Second, Bell (along with others) has already been criticized for leaving his ministry to “pursue a growing number of strategic opportunities”. Now, if you are being called by God to pursue something else, you better do it. Moreover, we ought to pause when questioning someone’s calling, for only God and the individual know their true calling (in these situations I often remember the statement made by my Bibliology/Prolegomena professor regarding claimed spiritual experiences; he said, “You cannot tell someone that they did not experience what they claimed to have experienced, for only God and that person truly know what, or if, they have experienced). And yet, my concern, to echo Stetzer and Warren, is the potential for ego-feed and/or lack of pastoral accountability in completing future projects. My hope and prayer is that Bell will come under a good church to keep him accountable as he pursues these future strategic opportunities.
So…I’m back. A short-lived "hiatus", if you want to even call it that. I’ve decided that blogging provides too great of an avenue for fleshing out what I’m thinking; therefore, if you read this, you will have to continue to deal with me, at least to a certain extent, for some time…
With that said, I’ve been thinking through something recently…
What is the purpose of a “devotional” time or “quiet time” before the Lord, and does that necessarily have to be distinct from an academic biblical/theological pursuit?
To be sure, I am going to make a distinction between the “reading” and “praying” parts of a “devotional” time, namely, in focusing on the “reading” aspect.
Now, some background to my conundrum:
Throughout graduate school, this was a constant struggle of mine – Do I need to set aside a time to read, for instance, a Proverb or a chapter from one of the gospels everyday, although I am, in one of my classes, working through the Greek in Galatians? Do I need to be, for instance, reading a Psalm everyday while, in another class, I am studying Scripture attempting to discern the hypostatic union of Christ?
Or, once I finished graduate school, I found myself prepping for sermons, etc., and I found myself trying to discern whether this prep-work needed to be separate from a daily “devotional” reading? Is not an exegetical study of Eph. 2:1-3 (i.e. the total depravity of man) “devotional”?
Or, the events of these past few months have relit my passion to write on a pastoral level, which I have done here, here, and here. But in these pastoral pursuits, does this equate to a “devotional” time, or do I need something separate?
Or, lastly, as I work for/with Dr. Preston Sprinkle on researching his various Pauline quests, this problematic question still lingers…
What’s the purpose? What’s the difference? Is there a difference?
This is an announcement for the masses…or, at least the 10 people that read this blog…
I am going on a blog writing hiatus.
And although it would appear that I am going on hiatus far too early into my blogging career, at this time, it seems to be the most appropriate course of action.
DO NOT BE ALARMED!
The life events that are leading me into this hiatus are good life events!
For instance, I am developing and teaching courses this fall semester (and, frankly, I am behind in my studies).
Also (and this is the primary reason for the hiatus), I have been afforded the distinguished honor and pleasure to begin working as a research assistant for Dr. Preston Sprinkle.
The various scholarly and literary pursuits in which I will now be involved will take up much of my time.
Attempting to forecast the completion of this hiatus is difficult.And, although I do still plan on providing the bi-weekly “Take a Moment…” blogs, it does not appear that any additional substantive material will be provided.
To be sure, I still have some ideas mulling around in my head regarding certain blog series (i.e. homosexuality and inclusivism), which I do plan on addressing when I return.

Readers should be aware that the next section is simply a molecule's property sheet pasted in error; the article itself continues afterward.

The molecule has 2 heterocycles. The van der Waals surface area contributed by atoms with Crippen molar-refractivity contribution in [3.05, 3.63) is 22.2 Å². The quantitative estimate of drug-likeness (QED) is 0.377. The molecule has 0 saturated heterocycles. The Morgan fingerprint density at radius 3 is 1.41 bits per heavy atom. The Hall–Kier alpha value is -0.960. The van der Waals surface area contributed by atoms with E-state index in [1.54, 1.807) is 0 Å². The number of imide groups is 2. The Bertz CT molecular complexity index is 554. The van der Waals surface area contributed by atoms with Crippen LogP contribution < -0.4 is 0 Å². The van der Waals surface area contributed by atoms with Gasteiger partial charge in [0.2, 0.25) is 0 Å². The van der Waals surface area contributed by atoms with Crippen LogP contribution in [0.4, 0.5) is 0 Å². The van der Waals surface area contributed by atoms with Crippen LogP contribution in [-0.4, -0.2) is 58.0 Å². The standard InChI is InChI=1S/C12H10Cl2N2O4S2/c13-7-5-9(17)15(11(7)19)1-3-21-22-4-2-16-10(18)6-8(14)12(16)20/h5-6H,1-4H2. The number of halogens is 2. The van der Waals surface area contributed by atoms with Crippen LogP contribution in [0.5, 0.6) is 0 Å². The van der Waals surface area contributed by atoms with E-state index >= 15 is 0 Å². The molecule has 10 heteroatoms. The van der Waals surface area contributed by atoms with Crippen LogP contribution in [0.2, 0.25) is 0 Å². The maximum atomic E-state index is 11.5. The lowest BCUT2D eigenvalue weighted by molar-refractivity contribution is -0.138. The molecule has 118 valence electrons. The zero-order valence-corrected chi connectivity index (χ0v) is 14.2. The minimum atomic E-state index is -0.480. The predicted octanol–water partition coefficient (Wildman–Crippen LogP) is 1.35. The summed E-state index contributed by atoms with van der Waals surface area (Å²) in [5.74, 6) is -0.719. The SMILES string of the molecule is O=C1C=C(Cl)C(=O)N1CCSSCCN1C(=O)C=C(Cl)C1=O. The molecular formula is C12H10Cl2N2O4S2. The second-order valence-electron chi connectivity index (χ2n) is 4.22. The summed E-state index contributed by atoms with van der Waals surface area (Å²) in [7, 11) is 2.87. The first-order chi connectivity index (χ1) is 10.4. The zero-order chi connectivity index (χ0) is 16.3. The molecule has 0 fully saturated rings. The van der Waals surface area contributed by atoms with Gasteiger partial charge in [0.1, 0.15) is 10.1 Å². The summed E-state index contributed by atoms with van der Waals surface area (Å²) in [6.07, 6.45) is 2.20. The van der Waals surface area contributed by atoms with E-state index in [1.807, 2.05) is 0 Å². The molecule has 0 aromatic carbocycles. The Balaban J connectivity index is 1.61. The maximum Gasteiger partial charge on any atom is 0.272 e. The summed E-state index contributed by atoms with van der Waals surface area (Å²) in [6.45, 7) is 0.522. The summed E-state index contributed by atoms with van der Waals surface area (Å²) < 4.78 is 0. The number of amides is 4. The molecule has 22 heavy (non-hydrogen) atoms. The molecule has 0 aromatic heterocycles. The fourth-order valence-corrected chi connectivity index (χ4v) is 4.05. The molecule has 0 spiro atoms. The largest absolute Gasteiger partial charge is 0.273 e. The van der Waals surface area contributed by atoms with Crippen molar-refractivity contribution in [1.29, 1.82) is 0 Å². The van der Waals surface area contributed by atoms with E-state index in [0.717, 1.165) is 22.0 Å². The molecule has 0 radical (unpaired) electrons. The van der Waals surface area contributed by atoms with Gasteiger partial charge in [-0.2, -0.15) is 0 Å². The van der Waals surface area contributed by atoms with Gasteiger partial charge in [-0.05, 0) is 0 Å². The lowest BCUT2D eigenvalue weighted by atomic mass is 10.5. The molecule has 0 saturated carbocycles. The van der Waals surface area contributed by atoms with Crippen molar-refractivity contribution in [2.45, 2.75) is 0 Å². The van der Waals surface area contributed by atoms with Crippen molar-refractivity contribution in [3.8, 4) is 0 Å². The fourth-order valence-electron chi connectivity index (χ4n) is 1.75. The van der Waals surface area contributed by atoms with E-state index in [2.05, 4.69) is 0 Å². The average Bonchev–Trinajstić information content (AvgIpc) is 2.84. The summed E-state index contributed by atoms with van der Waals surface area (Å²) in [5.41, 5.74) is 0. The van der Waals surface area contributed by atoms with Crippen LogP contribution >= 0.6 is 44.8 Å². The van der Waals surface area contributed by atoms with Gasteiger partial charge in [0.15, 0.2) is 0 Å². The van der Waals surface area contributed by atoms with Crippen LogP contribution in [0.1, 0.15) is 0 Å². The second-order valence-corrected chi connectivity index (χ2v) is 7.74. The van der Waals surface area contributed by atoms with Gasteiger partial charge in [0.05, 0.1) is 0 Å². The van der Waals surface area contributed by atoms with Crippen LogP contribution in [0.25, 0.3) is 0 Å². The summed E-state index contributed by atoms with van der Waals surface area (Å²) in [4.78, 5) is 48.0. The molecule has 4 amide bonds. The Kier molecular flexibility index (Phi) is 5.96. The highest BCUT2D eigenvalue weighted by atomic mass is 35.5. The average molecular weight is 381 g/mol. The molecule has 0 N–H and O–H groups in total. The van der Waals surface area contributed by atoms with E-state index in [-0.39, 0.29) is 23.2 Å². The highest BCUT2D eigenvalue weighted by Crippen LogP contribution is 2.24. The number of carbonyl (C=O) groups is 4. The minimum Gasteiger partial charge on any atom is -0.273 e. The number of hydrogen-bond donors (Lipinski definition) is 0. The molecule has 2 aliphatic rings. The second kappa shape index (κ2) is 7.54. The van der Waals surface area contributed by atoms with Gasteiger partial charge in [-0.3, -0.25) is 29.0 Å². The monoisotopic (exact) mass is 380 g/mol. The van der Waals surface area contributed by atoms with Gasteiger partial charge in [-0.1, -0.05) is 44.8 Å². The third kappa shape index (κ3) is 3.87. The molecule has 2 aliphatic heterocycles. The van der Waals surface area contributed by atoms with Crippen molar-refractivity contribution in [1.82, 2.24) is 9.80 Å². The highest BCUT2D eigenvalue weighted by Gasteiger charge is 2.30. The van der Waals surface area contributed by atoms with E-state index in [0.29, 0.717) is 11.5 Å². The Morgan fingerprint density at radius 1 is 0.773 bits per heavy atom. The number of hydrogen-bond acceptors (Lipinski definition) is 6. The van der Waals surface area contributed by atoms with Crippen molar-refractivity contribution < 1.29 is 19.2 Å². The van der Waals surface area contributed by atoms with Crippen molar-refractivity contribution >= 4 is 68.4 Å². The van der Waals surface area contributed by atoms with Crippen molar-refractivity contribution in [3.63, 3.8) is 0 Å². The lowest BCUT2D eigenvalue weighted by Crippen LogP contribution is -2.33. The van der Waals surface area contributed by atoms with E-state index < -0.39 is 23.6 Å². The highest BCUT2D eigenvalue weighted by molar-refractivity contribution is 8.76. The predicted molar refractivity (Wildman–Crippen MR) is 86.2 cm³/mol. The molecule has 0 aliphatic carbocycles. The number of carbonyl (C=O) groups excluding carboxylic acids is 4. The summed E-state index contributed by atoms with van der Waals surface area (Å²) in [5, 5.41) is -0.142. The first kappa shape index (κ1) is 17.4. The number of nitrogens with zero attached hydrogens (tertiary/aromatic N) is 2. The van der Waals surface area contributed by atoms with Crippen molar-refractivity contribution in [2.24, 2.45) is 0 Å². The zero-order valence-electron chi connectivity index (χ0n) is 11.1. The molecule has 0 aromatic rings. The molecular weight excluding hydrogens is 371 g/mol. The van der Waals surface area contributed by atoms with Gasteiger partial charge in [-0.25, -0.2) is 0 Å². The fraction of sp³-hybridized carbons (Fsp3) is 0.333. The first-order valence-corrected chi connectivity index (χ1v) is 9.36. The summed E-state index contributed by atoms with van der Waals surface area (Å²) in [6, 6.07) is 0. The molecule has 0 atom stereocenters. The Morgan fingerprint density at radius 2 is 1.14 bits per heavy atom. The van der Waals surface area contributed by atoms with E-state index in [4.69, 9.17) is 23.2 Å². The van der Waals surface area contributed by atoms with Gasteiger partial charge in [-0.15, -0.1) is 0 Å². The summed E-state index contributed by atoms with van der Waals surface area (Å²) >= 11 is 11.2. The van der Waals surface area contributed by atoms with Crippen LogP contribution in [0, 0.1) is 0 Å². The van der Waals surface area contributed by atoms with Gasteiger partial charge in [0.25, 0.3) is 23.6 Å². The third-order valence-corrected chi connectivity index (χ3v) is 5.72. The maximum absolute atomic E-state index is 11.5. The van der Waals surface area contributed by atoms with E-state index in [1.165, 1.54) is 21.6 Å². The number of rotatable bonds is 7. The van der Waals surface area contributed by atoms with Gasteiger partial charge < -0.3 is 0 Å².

My hope and prayer is that God has used this blog to benefit your walk with Jesus Christ, and that you will continue to be blessed by it until, and certainly after, I return.
Last night I went to see my dear friend, Ryan Graham, play a show with his band, Good Luck Varsity, after being on tour for about two months.In fact, they were able to bring the entire tour with them back home, which was fun to see them interact with the brothers they had made during these last two months (to certainly include my opportunity to enjoy a really good metal-core band!).
Now, I’m getting old.I don’t particularly enjoy going to shows very often (perhaps it’s too “scene” for me now), and if I do make it out to a show, I generally try to stay as far away from the “mosh pit” (or whatever it’s called these days) as possible.However, it’s not only my age that keeps me out of the “mosh pit”, but, rather, I enjoy watching the bands play and express their passion through music by the various antics performed while on stage (metal-core bands certainly have some of the most entertaining antics!).
I’ll come back to this in a minute…
I’ve heard before that a “calling”, in regards to ministry, can be broken down into three parts:
You have a passion to do something;
You have an opportunity to do that something; and
You have been affirmed in your doing of that something.
This breakdown of what it means to be “called” has been personally helpful, as I’ve considered my future and what it means to be “called” to teach, write, and disciple.
Now, back to last night…
As I stood near the back corner of the room watching Ryan play, I suddenly felt deep gladness in my heart, because he is following his “calling”. Now, most people will grumble and complain that those who play in bands need to “grow up, get a job, and become a man”, and although I believe that might be an eventual necessity (it’s what I had to do), it is, nonetheless, encouraging for me to see Ryan presently pursuing what he feels “called” to do (for he certainly has the passion, opportunity, and affirmation of what he is doing).
Please hear what I’m not saying: Not everyone who simply has a passion for music should immediately quit his or her job and start touring.Instead let this be an opportunity for pause, wherein we might contemplate what it means to be “called” in our own lives.May we consider the above three requirements and see where we are in relation to living out our “calling” in relation to the ministry of Jesus.